She was once hailed as Canada’s best athlete and Elaine Tanner has the accolades to prove it as a teenage swimming prodigy referred to as “Mighty Mouse” at Olympic, Commonwealth and Pan American games.
But her most cherished medal got here outside the pool. It’s a sterling silver Medal of Service, the forerunner to the present Officer of the Order of Canada medal.
When the Canadian government wanted it back, to change for the substitute honour, Tanner, now 71, refused. She says she will’t let it let go since it tells the story of her life.
Tanner went to the 1968 Mexico City Olympics overwhelmingly favoured to win gold. As a substitute, with the load of a nation on her 17-year-old shoulders, she got here home with two silvers, within the 100-metre and 200-metre backstroke, and a bronze within the 4×100-metre freestyle relay.
Tanner was devastated. At 18 she retired from competition. She suffered for years from panic attacks, eating disorders and depression.
Now, almost 55 years since Mexico, Tanner says from her Victoria-area home that she has turned losing gold into her best victory.
She says she hopes the way in which she emerged from the “black hole” that her life became after the Olympics can encourage other people facing hard times.
The service medal symbolizes that. She picked up the medal from a table covered with photos of her athletic achievements and explained the honour’s significance in her search for all times’s gold.
“I believed my big quest in life was to win gold on the Olympic Games, but I spotted that’s not the gold that hangs around your neck,” said Tanner.
“It’s the gold you mine inside yourself. That’s my message.”
In 1970, Tanner became the youngest Canadian to be awarded the Medal of Service, created to acknowledge exemplary achievement and repair to the nation.
The medal was introduced in 1967 and was awarded to 294 people before concerns about its modest appearance prompted a restructuring by the federal government in 1972, including the request to voluntarily return the award. It meant an excessive amount of to Tanner.
“My heart told me that that is the medal that was given to me by the federal government, actually by (former) governor general Roland Michener, and he pinned it on my dress, and I went, ‘This implies the world to me,’ and I don’t wish to hand it in,” said Tanner.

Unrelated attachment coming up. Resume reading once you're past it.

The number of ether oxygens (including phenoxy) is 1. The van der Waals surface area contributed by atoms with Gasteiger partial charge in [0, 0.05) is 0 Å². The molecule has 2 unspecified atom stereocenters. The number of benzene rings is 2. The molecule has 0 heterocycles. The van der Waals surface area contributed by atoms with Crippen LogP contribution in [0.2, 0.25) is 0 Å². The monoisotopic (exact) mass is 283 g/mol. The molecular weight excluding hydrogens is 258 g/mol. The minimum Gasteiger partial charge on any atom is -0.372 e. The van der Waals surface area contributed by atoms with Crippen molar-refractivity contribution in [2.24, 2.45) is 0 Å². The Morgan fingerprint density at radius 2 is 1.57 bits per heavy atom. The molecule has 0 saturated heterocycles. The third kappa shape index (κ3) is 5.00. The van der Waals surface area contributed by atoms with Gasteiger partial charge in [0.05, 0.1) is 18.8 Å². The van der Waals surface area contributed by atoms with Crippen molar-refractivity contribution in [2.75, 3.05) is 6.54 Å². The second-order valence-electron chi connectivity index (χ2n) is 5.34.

“I prefer it just the way in which it’s,” she said from her front room overlooking a marina. “I’m so glad I kept it.”
Tanner had gone to Mexico City as a sporting and cultural phenomenon.
She got the “Mighty Mouse” nickname in 1965 after winning her first Canadian national swim title within the 100-metre butterfly at age 14.
“I will need to have been four-foot-nine and possibly slightly below 90 kilos soaking wet,” said Tanner. “I used to be really small. I got up on the rostrum to receive my medal and the opposite girls were towering over me and a coach from Ocean Falls, the swim coach, yelled, ‘Method to go, Mighty Mouse.’
“The group laughed, and the media picked it up and it just stuck.”
More national titles, world records and gold medals at Commonwealth and Pan American games followed.
She was an unbackable favourite to win gold in Mexico City.
As a substitute, she placed second.
She could have been the primary Canadian woman to win any Olympic swimming medal, however the headlines were “Tanner loses gold,” she said.
Tanner said she returned from Mexico City an emotional and psychological wreck.
“Not only did I would like to win for myself and my family, I needed to win for Canada,” she said. “It was a heavy burden.… In my very own little mind, I let everybody down.”
Crawling out of the “black hole” took years.
“I struggled for therefore long,” said Tanner. “I actually did.”
She is now a mental health advocate and kids’s book writer and hopes she may also help others.
“All of us undergo challenges in life,” she said. “We’ll meet defeat but keep going. The important thing of life is to maintain going.”
Tanner wrote an open letter in 2017 to Olympic champion swimmer Penny Oleksiak, who won medals for Canada at 16 years old, advising to her to trust herself and take heed to her inner voice.
Tanner and Olympic ski champion Nancy Greene Raine are likely among the many few living Canadians who still have a Medal of Service, said Christopher McCreery, who has written a dozen books on Canadian orders, decorations and medals.
Of the unique 294 medals, 104 were returned within the early years, McCreery said. About 30 people kept their medals but most have died, he added.
“It’s an excellent rare, scarce medal and it’s a really unusual story because she was so young when she got it and clearly retained a terrific attachment to it,” he said in an interview from Halifax. “It’s not only the medal, it’s the story behind it.”
Tanner said that despite breaking five world records, winning gold at Commonwealth and Pan Am games, and winning the Lou Marsh Award as Canada’s top athlete on the age of 15, she considers the Medal of Service the prize that best honours her journey.
“It’s an emblem of all my accomplishments wrapped up in a single, from the country I did it for,” she said.